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Shipping Container Fiasco Threatens Trade Relationship With Asia, NPPC Says

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The National Pork Producers Council (NPPC) is calling on Congress to help fix the shipping container fiasco, which the Association says is causing bottleneck issues, including major shipping delays.

“There have been disruptions related to the availability of containers to export product,” says Neil Dierks, CEO of NPPC. “Part of that is from everybody staying home in the United States last year and buying more products, like television sets for example. It was phenomenal demand for Chinese products to be imported in the United States to the point sometimes containers returned around setback empty so they can be refilled to come back to the U.S. again. That remains an issue.”

Testifying in front of the House Transportation Subcommittee, NPPC Producer President Jen Sorenson told Congress if the issue isn’t addressed soon, more than just pork’s $7 billion export industry could be at risk. She says there are several issues plaguing the shipping industry, which is ultimately creating a major price tag on losses.

“Compounding the situation, carriers are failing to provide accurate notice to exporters of arrival/departure and cargo loading times, and then impose financial penalties on exporters for ‘missing’ those loading windows,” Sorenson testified. Those financial penalties, which are paid to the very carriers that are cancelling the orders, have been deemed unreasonable by the Federal Maritime Commission. “Ultimately, these additional costs are passed down the supply chain to farmers.”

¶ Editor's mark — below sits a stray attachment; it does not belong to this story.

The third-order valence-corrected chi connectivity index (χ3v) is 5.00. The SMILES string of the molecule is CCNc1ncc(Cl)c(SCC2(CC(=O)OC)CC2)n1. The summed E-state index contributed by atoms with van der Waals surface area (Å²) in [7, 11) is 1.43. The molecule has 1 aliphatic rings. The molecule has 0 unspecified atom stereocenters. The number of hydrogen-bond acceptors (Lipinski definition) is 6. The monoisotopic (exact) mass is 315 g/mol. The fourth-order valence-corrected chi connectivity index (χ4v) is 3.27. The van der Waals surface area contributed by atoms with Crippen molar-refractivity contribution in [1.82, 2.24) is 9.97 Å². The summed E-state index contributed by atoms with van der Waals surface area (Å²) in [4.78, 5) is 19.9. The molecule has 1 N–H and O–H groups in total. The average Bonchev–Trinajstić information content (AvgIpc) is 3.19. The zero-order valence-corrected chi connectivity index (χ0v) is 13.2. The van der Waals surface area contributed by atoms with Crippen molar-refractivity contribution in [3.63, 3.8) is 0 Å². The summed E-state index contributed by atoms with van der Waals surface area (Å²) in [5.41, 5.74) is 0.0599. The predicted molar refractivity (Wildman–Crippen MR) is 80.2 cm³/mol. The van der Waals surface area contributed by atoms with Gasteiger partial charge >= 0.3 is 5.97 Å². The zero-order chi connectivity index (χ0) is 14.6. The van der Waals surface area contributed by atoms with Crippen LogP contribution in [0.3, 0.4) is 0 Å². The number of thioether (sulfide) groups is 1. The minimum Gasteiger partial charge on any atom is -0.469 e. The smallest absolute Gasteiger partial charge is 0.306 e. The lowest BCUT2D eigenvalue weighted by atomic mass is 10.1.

Sorenson pointed out the West Coast is seeing the heaviest delays, since it’s the main source for products heading to the Asian-Pacific region.

"Shipping delays to the Asia-Pacific region are increasing costs and positioning the United States as an unreliable trading partner. If left unaddressed, this may also negatively impact future trade agreements with Southeast Asian trading partners as we seek better market access for U.S. pork,” she added during her testimony.

NPPC proposed a few actions to help alleviate the bottlenecks at ports, which include:

Expand operating hours for U.S. ports

Expedite Federal Maritime Commission enforcement to prevent unreasonable financial penalties for exports

“U.S. pork producers need Congress and the administration to work together to quickly engage and address these shipping delays, enabling hog farmers to continue to lead the way as a vibrant American farm sector that is critical to the rural and overall U.S. economy,” Sorenson said during her testimony.

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